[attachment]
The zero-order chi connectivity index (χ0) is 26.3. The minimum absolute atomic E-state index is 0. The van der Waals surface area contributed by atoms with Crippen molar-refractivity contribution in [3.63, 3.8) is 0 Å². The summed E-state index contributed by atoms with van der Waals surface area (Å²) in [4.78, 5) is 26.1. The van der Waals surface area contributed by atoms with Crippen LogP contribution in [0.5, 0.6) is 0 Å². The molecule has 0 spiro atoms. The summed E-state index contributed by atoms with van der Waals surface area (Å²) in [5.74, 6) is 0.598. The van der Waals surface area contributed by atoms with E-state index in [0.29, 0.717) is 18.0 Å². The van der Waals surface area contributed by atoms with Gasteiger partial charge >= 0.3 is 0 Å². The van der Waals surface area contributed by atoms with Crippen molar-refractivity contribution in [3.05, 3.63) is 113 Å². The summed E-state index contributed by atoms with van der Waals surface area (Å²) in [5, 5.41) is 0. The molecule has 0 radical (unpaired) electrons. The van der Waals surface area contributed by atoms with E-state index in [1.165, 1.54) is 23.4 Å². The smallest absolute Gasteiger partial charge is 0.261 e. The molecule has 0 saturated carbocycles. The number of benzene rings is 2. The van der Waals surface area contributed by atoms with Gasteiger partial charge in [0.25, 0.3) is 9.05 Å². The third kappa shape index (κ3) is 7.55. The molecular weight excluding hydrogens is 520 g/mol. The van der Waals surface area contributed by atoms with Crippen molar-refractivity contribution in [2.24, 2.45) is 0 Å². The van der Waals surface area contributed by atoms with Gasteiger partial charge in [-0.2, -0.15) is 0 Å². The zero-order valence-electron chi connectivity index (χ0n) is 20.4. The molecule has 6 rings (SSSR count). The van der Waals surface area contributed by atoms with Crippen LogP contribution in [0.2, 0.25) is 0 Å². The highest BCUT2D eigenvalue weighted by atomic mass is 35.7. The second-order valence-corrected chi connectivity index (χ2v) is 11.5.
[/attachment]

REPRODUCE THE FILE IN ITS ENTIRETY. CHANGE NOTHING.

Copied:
The zero-order chi connectivity index (χ0) is 26.3. The minimum absolute atomic E-state index is 0. The van der Waals surface area contributed by atoms with Crippen molar-refractivity contribution in [3.63, 3.8) is 0 Å². The summed E-state index contributed by atoms with van der Waals surface area (Å²) in [4.78, 5) is 26.1. The van der Waals surface area contributed by atoms with Crippen LogP contribution in [0.5, 0.6) is 0 Å². The molecule has 0 spiro atoms. The summed E-state index contributed by atoms with van der Waals surface area (Å²) in [5.74, 6) is 0.598. The van der Waals surface area contributed by atoms with E-state index in [0.29, 0.717) is 18.0 Å². The van der Waals surface area contributed by atoms with Gasteiger partial charge >= 0.3 is 0 Å². The van der Waals surface area contributed by atoms with Crippen molar-refractivity contribution in [3.05, 3.63) is 113 Å². The summed E-state index contributed by atoms with van der Waals surface area (Å²) in [5, 5.41) is 0. The molecule has 0 radical (unpaired) electrons. The van der Waals surface area contributed by atoms with E-state index in [1.165, 1.54) is 23.4 Å². The smallest absolute Gasteiger partial charge is 0.261 e. The molecule has 0 saturated carbocycles. The number of benzene rings is 2. The van der Waals surface area contributed by atoms with Gasteiger partial charge in [0.25, 0.3) is 9.05 Å². The third kappa shape index (κ3) is 7.55. The molecular weight excluding hydrogens is 520 g/mol. The van der Waals surface area contributed by atoms with Crippen molar-refractivity contribution in [2.24, 2.45) is 0 Å². The van der Waals surface area contributed by atoms with Gasteiger partial charge in [-0.2, -0.15) is 0 Å². The zero-order valence-electron chi connectivity index (χ0n) is 20.4. The molecule has 6 rings (SSSR count). The van der Waals surface area contributed by atoms with Crippen LogP contribution in [0.2, 0.25) is 0 Å². The highest BCUT2D eigenvalue weighted by atomic mass is 35.7. The second-order valence-corrected chi connectivity index (χ2v) is 11.5.